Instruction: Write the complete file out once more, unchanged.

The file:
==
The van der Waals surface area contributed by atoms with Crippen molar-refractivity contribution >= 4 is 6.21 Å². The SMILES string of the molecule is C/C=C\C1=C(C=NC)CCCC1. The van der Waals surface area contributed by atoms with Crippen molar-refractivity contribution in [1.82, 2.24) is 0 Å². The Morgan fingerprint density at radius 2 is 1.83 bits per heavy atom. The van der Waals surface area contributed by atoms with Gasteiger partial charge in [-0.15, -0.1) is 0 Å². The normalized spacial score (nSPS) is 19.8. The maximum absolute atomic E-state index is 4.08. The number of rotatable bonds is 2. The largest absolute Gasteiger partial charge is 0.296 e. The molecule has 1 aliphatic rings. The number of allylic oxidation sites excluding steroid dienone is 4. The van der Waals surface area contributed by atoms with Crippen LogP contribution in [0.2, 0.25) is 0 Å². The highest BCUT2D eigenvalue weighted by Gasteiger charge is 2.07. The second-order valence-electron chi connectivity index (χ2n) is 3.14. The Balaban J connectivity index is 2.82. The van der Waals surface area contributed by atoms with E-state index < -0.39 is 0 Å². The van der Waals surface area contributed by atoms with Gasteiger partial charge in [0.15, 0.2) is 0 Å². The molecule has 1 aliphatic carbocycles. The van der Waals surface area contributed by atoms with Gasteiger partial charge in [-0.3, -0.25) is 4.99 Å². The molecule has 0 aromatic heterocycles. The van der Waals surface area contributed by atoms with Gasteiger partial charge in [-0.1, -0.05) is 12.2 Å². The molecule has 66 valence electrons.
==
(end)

The van der Waals surface area contributed by atoms with Crippen molar-refractivity contribution >= 4 is 6.21 Å². The SMILES string of the molecule is C/C=C\C1=C(C=NC)CCCC1. The van der Waals surface area contributed by atoms with Crippen molar-refractivity contribution in [1.82, 2.24) is 0 Å². The Morgan fingerprint density at radius 2 is 1.83 bits per heavy atom. The van der Waals surface area contributed by atoms with Gasteiger partial charge in [-0.15, -0.1) is 0 Å². The normalized spacial score (nSPS) is 19.8. The maximum absolute atomic E-state index is 4.08. The number of rotatable bonds is 2. The largest absolute Gasteiger partial charge is 0.296 e. The molecule has 1 aliphatic rings. The number of allylic oxidation sites excluding steroid dienone is 4. The van der Waals surface area contributed by atoms with Crippen LogP contribution in [0.2, 0.25) is 0 Å². The highest BCUT2D eigenvalue weighted by Gasteiger charge is 2.07. The second-order valence-electron chi connectivity index (χ2n) is 3.14. The Balaban J connectivity index is 2.82. The van der Waals surface area contributed by atoms with E-state index < -0.39 is 0 Å². The van der Waals surface area contributed by atoms with Gasteiger partial charge in [0.15, 0.2) is 0 Å². The molecule has 1 aliphatic carbocycles. The van der Waals surface area contributed by atoms with Gasteiger partial charge in [-0.3, -0.25) is 4.99 Å². The molecule has 0 aromatic heterocycles. The van der Waals surface area contributed by atoms with Gasteiger partial charge in [-0.1, -0.05) is 12.2 Å². The molecule has 66 valence electrons.